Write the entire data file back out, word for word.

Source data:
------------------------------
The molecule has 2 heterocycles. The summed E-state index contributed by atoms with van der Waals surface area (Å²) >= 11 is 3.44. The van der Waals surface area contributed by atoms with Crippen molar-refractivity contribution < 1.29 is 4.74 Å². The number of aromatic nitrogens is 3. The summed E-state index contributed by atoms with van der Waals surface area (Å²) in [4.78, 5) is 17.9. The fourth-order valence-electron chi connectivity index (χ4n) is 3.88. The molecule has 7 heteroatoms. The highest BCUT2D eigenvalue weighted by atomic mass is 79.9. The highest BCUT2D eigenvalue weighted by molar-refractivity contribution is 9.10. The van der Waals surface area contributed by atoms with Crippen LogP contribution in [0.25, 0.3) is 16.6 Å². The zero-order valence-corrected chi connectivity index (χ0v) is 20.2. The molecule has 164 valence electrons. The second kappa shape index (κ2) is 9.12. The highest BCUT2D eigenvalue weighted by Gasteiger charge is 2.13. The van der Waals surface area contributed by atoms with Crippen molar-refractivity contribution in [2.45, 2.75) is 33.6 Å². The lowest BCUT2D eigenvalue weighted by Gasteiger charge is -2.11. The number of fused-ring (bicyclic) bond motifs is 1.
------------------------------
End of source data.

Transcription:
The molecule has 2 heterocycles. The summed E-state index contributed by atoms with van der Waals surface area (Å²) >= 11 is 3.44. The van der Waals surface area contributed by atoms with Crippen molar-refractivity contribution < 1.29 is 4.74 Å². The number of aromatic nitrogens is 3. The summed E-state index contributed by atoms with van der Waals surface area (Å²) in [4.78, 5) is 17.9. The fourth-order valence-electron chi connectivity index (χ4n) is 3.88. The molecule has 7 heteroatoms. The highest BCUT2D eigenvalue weighted by atomic mass is 79.9. The highest BCUT2D eigenvalue weighted by molar-refractivity contribution is 9.10. The van der Waals surface area contributed by atoms with Crippen LogP contribution in [0.25, 0.3) is 16.6 Å². The zero-order valence-corrected chi connectivity index (χ0v) is 20.2. The molecule has 164 valence electrons. The second kappa shape index (κ2) is 9.12. The highest BCUT2D eigenvalue weighted by Gasteiger charge is 2.13. The van der Waals surface area contributed by atoms with Crippen molar-refractivity contribution in [2.45, 2.75) is 33.6 Å². The lowest BCUT2D eigenvalue weighted by Gasteiger charge is -2.11. The number of fused-ring (bicyclic) bond motifs is 1.